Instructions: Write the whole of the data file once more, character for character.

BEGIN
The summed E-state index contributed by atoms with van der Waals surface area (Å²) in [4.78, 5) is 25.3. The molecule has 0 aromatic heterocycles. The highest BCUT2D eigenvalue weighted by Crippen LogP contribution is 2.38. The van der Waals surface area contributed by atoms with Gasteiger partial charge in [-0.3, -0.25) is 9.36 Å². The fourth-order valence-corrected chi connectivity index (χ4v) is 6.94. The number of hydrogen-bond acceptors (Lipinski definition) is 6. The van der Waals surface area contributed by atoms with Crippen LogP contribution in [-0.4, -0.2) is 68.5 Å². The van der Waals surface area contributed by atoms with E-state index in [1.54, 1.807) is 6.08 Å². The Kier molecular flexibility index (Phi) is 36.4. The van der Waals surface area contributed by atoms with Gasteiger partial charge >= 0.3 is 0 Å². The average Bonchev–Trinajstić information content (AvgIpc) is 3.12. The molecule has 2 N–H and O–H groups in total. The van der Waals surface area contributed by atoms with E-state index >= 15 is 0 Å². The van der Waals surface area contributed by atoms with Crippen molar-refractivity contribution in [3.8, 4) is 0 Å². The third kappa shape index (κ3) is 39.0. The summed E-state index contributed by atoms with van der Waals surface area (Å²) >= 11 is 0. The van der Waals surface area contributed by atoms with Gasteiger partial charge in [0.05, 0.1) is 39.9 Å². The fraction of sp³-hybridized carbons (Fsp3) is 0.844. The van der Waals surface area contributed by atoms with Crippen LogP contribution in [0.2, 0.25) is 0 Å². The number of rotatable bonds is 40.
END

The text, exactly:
The summed E-state index contributed by atoms with van der Waals surface area (Å²) in [4.78, 5) is 25.3. The molecule has 0 aromatic heterocycles. The highest BCUT2D eigenvalue weighted by Crippen LogP contribution is 2.38. The van der Waals surface area contributed by atoms with Gasteiger partial charge in [-0.3, -0.25) is 9.36 Å². The fourth-order valence-corrected chi connectivity index (χ4v) is 6.94. The number of hydrogen-bond acceptors (Lipinski definition) is 6. The van der Waals surface area contributed by atoms with Crippen LogP contribution in [-0.4, -0.2) is 68.5 Å². The van der Waals surface area contributed by atoms with E-state index in [1.54, 1.807) is 6.08 Å². The Kier molecular flexibility index (Phi) is 36.4. The van der Waals surface area contributed by atoms with Gasteiger partial charge >= 0.3 is 0 Å². The average Bonchev–Trinajstić information content (AvgIpc) is 3.12. The molecule has 2 N–H and O–H groups in total. The van der Waals surface area contributed by atoms with E-state index >= 15 is 0 Å². The van der Waals surface area contributed by atoms with Crippen molar-refractivity contribution in [3.8, 4) is 0 Å². The third kappa shape index (κ3) is 39.0. The summed E-state index contributed by atoms with van der Waals surface area (Å²) >= 11 is 0. The van der Waals surface area contributed by atoms with Gasteiger partial charge in [0.05, 0.1) is 39.9 Å². The fraction of sp³-hybridized carbons (Fsp3) is 0.844. The van der Waals surface area contributed by atoms with Crippen LogP contribution in [0.2, 0.25) is 0 Å². The number of rotatable bonds is 40.